through his childhood by constantly gluing himself to the radio. By the time rock and roll’s earliest foot steps came through the airwaves, the young Robert was forming bands like The Shadow Blasters and The Golden Chords, which were quite as abysmal as their names might suggest. Then Zimmerman heard an album by African American singer Odetta, universally considered the voice of the Civil Rights movement. “I heard a record of hers in a record store,” remembers Bob. “Right then and there, I went out and traded my electric guitar and amplifier for an acoustic guitar, a flat top Gibson.” Zimmerman decided to call himself Bob Dylan as a tribute to Welsh poet Dylan Thomas and moved to New York City. In his new avatar as an acoustic troubadour, he played the club circuit in New York and came to the attention of Columbia Records’ ace talent scout John Hammond when folk musician Carolyn Hester invited him to play harmonica on her third album. According to music industry folk lore, Hammond signed the young Dylan “on the spot” and thus began a saga that has given us “The Times They Are A–Changin’,” Mr. Tambourine Man,” “Like A Rolling Stone,” “Rainy Day Women # 12 and 35” and a musical legacy that is alive, organic and seems poised for greater things to come. Like Van Morrison says, “There’s still some people I admire and listen to who can’t be ignored. I saw Bob recently and thought, well, here’s somebody who’s still doing it and he’s good.”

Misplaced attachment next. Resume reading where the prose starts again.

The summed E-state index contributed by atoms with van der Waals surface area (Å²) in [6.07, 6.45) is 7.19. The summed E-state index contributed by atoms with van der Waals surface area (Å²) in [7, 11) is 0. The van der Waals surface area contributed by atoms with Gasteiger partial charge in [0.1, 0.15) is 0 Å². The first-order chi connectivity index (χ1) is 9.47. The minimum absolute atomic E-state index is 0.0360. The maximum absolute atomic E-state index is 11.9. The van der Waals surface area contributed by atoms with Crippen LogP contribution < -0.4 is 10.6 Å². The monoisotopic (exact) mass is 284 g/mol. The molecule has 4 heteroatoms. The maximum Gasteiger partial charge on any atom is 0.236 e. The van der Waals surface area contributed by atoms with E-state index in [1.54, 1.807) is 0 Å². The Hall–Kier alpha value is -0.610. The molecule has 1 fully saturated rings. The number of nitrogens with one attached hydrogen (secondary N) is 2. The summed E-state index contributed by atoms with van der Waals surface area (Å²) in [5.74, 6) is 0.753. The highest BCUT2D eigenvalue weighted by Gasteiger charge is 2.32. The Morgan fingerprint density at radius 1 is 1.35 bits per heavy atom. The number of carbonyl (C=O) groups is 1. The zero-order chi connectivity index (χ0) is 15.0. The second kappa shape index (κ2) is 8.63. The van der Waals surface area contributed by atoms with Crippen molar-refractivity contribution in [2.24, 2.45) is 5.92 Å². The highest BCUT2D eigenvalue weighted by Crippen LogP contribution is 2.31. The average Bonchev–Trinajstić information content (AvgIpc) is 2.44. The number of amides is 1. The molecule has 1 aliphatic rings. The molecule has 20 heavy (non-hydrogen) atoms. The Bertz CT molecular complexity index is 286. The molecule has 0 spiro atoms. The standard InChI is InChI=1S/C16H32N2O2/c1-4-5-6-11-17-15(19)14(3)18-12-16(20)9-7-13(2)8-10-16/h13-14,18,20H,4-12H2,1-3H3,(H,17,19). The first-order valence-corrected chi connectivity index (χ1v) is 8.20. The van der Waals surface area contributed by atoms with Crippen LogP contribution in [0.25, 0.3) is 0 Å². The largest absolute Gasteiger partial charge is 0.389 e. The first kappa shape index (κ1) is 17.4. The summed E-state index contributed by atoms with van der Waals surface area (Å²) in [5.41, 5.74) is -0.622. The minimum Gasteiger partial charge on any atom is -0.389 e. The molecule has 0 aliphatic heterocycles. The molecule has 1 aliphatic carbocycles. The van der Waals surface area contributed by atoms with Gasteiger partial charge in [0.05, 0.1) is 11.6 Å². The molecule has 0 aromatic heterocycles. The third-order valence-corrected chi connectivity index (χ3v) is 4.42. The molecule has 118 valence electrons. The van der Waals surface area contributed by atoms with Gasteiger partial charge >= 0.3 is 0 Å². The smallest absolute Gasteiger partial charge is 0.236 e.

DID YOU KNOW That when he appeared with an electric guitar for the first time at the Newport Folk Festival in 1965, audiences were so enraged with what they saw as a sellout to rock & roll, they booed Dylan off the stage.

That Dylan has rapped on a hiphop album titled Kingdom Blow where he goes, “I’ve indulged in higher knowledge through scan of encyclopedia / Keep in constant research of our report and news media / Kids starve in Ethiopia and we are getting greedier / The rich are getting richer and the needy’s getting needier.”

???

That on the 29th of July 1966, Bob met with a motorbike accident in Woodstock New York which put him out of circulation for eighteen months That the much contemplated and researched lyrics of “All Along The Watchtower” are Biblically inspired, specifically, from the Book of Isaiah, chapter twenty one

That Bob became a born-again Christian towards the end of the Seventies and for a while, refused to play any of his older songs in concert. He however, soon saw the error of his ways and re-introduced his classic catalogue during live performances.